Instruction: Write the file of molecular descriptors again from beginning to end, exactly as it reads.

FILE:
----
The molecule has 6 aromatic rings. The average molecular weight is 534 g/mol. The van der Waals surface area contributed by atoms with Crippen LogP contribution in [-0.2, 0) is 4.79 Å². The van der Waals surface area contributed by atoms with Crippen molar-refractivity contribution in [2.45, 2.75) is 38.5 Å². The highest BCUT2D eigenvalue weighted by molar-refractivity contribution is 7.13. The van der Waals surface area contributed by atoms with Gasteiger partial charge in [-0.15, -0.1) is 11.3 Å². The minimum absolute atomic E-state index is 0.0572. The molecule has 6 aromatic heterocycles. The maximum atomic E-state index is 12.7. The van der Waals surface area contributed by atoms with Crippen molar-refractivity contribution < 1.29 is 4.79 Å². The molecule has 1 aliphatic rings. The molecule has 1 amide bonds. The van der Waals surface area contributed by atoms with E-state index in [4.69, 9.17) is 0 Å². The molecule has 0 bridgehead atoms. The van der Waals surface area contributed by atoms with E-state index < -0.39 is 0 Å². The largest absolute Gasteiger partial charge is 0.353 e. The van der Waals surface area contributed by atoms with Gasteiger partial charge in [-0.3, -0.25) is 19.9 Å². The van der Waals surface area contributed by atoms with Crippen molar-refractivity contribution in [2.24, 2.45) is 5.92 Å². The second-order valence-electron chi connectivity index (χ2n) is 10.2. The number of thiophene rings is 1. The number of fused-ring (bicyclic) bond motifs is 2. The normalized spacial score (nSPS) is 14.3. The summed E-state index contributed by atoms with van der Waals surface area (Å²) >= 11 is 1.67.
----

The molecule has 6 aromatic rings. The average molecular weight is 534 g/mol. The van der Waals surface area contributed by atoms with Crippen LogP contribution in [-0.2, 0) is 4.79 Å². The van der Waals surface area contributed by atoms with Crippen molar-refractivity contribution in [2.45, 2.75) is 38.5 Å². The highest BCUT2D eigenvalue weighted by molar-refractivity contribution is 7.13. The van der Waals surface area contributed by atoms with Gasteiger partial charge in [-0.15, -0.1) is 11.3 Å². The minimum absolute atomic E-state index is 0.0572. The molecule has 6 aromatic heterocycles. The maximum atomic E-state index is 12.7. The van der Waals surface area contributed by atoms with Crippen molar-refractivity contribution < 1.29 is 4.79 Å². The molecule has 1 aliphatic rings. The molecule has 1 amide bonds. The van der Waals surface area contributed by atoms with E-state index in [4.69, 9.17) is 0 Å². The molecule has 0 bridgehead atoms. The van der Waals surface area contributed by atoms with E-state index < -0.39 is 0 Å². The largest absolute Gasteiger partial charge is 0.353 e. The van der Waals surface area contributed by atoms with Gasteiger partial charge in [-0.3, -0.25) is 19.9 Å². The van der Waals surface area contributed by atoms with Crippen molar-refractivity contribution in [2.24, 2.45) is 5.92 Å². The second-order valence-electron chi connectivity index (χ2n) is 10.2. The number of thiophene rings is 1. The number of fused-ring (bicyclic) bond motifs is 2. The normalized spacial score (nSPS) is 14.3. The summed E-state index contributed by atoms with van der Waals surface area (Å²) >= 11 is 1.67.